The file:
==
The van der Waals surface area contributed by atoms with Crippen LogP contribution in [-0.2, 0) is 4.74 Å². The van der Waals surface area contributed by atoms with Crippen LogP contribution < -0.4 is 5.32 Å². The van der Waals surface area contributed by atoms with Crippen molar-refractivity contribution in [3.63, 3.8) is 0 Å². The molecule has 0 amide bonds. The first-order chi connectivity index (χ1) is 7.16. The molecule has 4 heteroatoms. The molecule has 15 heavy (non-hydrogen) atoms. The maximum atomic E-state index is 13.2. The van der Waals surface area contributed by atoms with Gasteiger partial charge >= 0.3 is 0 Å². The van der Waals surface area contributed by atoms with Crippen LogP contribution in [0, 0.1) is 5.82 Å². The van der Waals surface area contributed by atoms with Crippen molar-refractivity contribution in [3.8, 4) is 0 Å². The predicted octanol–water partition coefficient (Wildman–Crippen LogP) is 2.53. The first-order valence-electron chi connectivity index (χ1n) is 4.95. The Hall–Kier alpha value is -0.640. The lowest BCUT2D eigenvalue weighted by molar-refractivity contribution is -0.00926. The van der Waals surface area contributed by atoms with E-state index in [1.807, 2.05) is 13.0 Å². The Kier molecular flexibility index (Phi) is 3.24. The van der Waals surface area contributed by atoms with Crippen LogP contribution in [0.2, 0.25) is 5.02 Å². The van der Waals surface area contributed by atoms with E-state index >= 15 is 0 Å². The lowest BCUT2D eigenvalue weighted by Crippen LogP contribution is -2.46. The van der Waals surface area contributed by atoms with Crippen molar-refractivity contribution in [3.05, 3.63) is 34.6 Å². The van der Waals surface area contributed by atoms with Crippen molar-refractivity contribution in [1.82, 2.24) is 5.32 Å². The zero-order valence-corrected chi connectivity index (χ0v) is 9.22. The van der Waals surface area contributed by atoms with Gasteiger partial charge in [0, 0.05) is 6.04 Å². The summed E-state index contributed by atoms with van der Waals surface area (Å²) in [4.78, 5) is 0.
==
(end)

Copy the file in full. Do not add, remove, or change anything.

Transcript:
The van der Waals surface area contributed by atoms with Crippen LogP contribution in [-0.2, 0) is 4.74 Å². The van der Waals surface area contributed by atoms with Crippen LogP contribution < -0.4 is 5.32 Å². The van der Waals surface area contributed by atoms with Crippen molar-refractivity contribution in [3.63, 3.8) is 0 Å². The molecule has 0 amide bonds. The first-order chi connectivity index (χ1) is 7.16. The molecule has 4 heteroatoms. The molecule has 15 heavy (non-hydrogen) atoms. The maximum atomic E-state index is 13.2. The van der Waals surface area contributed by atoms with Gasteiger partial charge >= 0.3 is 0 Å². The van der Waals surface area contributed by atoms with Crippen LogP contribution in [0, 0.1) is 5.82 Å². The van der Waals surface area contributed by atoms with Crippen molar-refractivity contribution in [3.8, 4) is 0 Å². The predicted octanol–water partition coefficient (Wildman–Crippen LogP) is 2.53. The first-order valence-electron chi connectivity index (χ1n) is 4.95. The Hall–Kier alpha value is -0.640. The lowest BCUT2D eigenvalue weighted by molar-refractivity contribution is -0.00926. The van der Waals surface area contributed by atoms with E-state index in [1.807, 2.05) is 13.0 Å². The Kier molecular flexibility index (Phi) is 3.24. The van der Waals surface area contributed by atoms with Crippen LogP contribution in [0.2, 0.25) is 5.02 Å². The van der Waals surface area contributed by atoms with E-state index >= 15 is 0 Å². The lowest BCUT2D eigenvalue weighted by Crippen LogP contribution is -2.46. The van der Waals surface area contributed by atoms with Crippen molar-refractivity contribution in [3.05, 3.63) is 34.6 Å². The van der Waals surface area contributed by atoms with Crippen molar-refractivity contribution in [1.82, 2.24) is 5.32 Å². The zero-order valence-corrected chi connectivity index (χ0v) is 9.22. The van der Waals surface area contributed by atoms with Gasteiger partial charge in [0, 0.05) is 6.04 Å². The summed E-state index contributed by atoms with van der Waals surface area (Å²) in [4.78, 5) is 0.